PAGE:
268749 Lessons learned using CBPR to strengthen maternal mental health and family resilience in a southern, low income, urban community

Tuesday, October 30, 2012

Susan L. Davies, PhD , School of Public Health/Department of Health Behavior, University of Alabama at Birmingham, Birmingham, AL
Robin Gaines Lanzi, PhD, MPH , Department of Health Behavior, University of Alabama at Birmingham, Birmingham, AL
Herpreet Thind, MPH , Department of Health Behavior, UAB School of Public Health, Birmingham, AL
Sheila Tyson , Friends of West End, Birmingham Community Advisory Board, Birmingham, AL
Mothers raising children in disordered neighborhoods are disproportionately affected by negative health outcomes, poverty, and other stressors that compromise optimal mental health. Because untreated depression in mothers has adverse long-term effects on her children, efforts to reduce depression could benefit mothers, children and potentially, future generations. However, a dearth of relevant programs coupled with heightened stigma in the African American community inhibits depressed mothers from seeking social support and/or treatment. Academic researchers and community residents formed a coalition to address these issues. Formative research methods were used to identify the most salient factors contributing to mental health functioning of mothers in an urban southern community. Based on the needs and stressors identified, the coalition developed and pilot tested a culturally appropriate mental health promotion intervention.

Key aspects of successful implementation identified by community partners: 1) direct and ongoing involvement of those affected by maternal mental health; 2) capitalizing on each partners expertise (academic partners increased community members' data management and analysis skills, while community partners increased academicians' understanding of the extent to which community issues can affect the validity and reliability of results); 3) novel implementation strategy that is both self-sustaining and community-owned; and 4) equal voice among partners throughout planning, implementation and evaluation.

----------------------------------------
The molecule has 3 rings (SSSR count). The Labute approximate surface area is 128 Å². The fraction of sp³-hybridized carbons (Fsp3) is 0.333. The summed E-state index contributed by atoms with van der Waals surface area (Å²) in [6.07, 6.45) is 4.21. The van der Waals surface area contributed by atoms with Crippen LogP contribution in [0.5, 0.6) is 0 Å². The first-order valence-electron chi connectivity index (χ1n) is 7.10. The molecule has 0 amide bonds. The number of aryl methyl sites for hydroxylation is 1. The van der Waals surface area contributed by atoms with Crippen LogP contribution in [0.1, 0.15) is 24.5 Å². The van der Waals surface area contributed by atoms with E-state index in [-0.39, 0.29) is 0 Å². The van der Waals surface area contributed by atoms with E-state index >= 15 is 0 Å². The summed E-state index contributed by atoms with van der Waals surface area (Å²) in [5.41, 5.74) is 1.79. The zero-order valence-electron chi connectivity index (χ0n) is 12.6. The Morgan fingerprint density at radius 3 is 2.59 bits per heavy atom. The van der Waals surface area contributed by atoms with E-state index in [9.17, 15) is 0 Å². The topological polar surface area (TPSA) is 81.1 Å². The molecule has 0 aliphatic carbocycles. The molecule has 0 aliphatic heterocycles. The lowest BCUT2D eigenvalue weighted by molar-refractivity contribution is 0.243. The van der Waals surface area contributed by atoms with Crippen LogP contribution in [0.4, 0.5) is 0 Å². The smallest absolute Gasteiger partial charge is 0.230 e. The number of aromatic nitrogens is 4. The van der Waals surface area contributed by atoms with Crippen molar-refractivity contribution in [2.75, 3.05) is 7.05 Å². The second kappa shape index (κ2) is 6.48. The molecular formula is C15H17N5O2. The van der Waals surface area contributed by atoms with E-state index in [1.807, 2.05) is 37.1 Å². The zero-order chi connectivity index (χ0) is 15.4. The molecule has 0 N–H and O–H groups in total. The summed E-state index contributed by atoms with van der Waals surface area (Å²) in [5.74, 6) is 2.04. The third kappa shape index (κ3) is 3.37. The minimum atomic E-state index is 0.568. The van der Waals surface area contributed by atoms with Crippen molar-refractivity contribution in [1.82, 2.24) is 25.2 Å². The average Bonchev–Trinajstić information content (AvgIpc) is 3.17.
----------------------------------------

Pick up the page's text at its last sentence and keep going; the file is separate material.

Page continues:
Key mental health findings identified the need to: 1) shift the focus from mental illness to mental and emotional health; 2) create a public awareness campaign of women's mental health needs; 3) improve local policies to increase community access to existing mental health services.

Learning Areas:
Assessment of individual and community needs for health education
Conduct evaluation related to programs, research, and other areas of practice
Implementation of health education strategies, interventions and programs
Planning of health education strategies, interventions, and programs
Public health or related research
Social and behavioral sciences

Learning Objectives:
Identify key strategies for using CBPR to strengthen maternal mental health and family resilience.

Keywords: Community-Based Public Health, Mental Health

Presenting author's disclosure statement:

Qualified on the content I am responsible for because: I have been a researcher in the field of community based health promotion for 20 years, and I serve as the PI on this grant that aims to improve mental health outcomes among low income mothers living in economically disadvantaged communities.
Any relevant financial relationships? No

I agree to comply with the American Public Health Association Conflict of Interest and Commercial Support Guidelines, and to disclose to the participants any off-label or experimental uses of a commercial product or service discussed in my presentation.